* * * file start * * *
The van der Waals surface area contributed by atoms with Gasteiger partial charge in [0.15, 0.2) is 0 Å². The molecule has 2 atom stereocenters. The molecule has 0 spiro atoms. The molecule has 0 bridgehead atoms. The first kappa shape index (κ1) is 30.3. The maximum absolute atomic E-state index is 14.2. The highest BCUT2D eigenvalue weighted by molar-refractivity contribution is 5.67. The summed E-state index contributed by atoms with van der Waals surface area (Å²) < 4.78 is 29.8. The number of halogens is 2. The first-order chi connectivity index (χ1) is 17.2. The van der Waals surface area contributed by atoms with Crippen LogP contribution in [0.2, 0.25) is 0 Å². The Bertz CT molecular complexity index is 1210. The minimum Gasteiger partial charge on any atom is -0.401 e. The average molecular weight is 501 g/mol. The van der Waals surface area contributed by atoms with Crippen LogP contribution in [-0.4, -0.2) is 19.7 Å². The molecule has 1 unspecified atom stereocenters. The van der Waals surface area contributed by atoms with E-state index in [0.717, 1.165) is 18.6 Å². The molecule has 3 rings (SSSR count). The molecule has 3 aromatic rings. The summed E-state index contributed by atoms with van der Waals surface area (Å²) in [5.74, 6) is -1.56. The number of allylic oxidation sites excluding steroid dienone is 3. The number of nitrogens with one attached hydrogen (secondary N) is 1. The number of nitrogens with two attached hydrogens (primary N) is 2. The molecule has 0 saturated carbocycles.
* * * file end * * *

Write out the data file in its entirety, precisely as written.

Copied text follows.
The van der Waals surface area contributed by atoms with Gasteiger partial charge in [0.15, 0.2) is 0 Å². The molecule has 2 atom stereocenters. The molecule has 0 spiro atoms. The molecule has 0 bridgehead atoms. The first kappa shape index (κ1) is 30.3. The maximum absolute atomic E-state index is 14.2. The highest BCUT2D eigenvalue weighted by molar-refractivity contribution is 5.67. The summed E-state index contributed by atoms with van der Waals surface area (Å²) < 4.78 is 29.8. The number of halogens is 2. The first-order chi connectivity index (χ1) is 17.2. The van der Waals surface area contributed by atoms with Crippen LogP contribution in [0.2, 0.25) is 0 Å². The Bertz CT molecular complexity index is 1210. The minimum Gasteiger partial charge on any atom is -0.401 e. The average molecular weight is 501 g/mol. The van der Waals surface area contributed by atoms with Crippen LogP contribution in [-0.4, -0.2) is 19.7 Å². The molecule has 1 unspecified atom stereocenters. The van der Waals surface area contributed by atoms with E-state index in [0.717, 1.165) is 18.6 Å². The molecule has 3 rings (SSSR count). The molecule has 3 aromatic rings. The summed E-state index contributed by atoms with van der Waals surface area (Å²) in [5.74, 6) is -1.56. The number of allylic oxidation sites excluding steroid dienone is 3. The number of nitrogens with one attached hydrogen (secondary N) is 1. The number of nitrogens with two attached hydrogens (primary N) is 2. The molecule has 0 saturated carbocycles.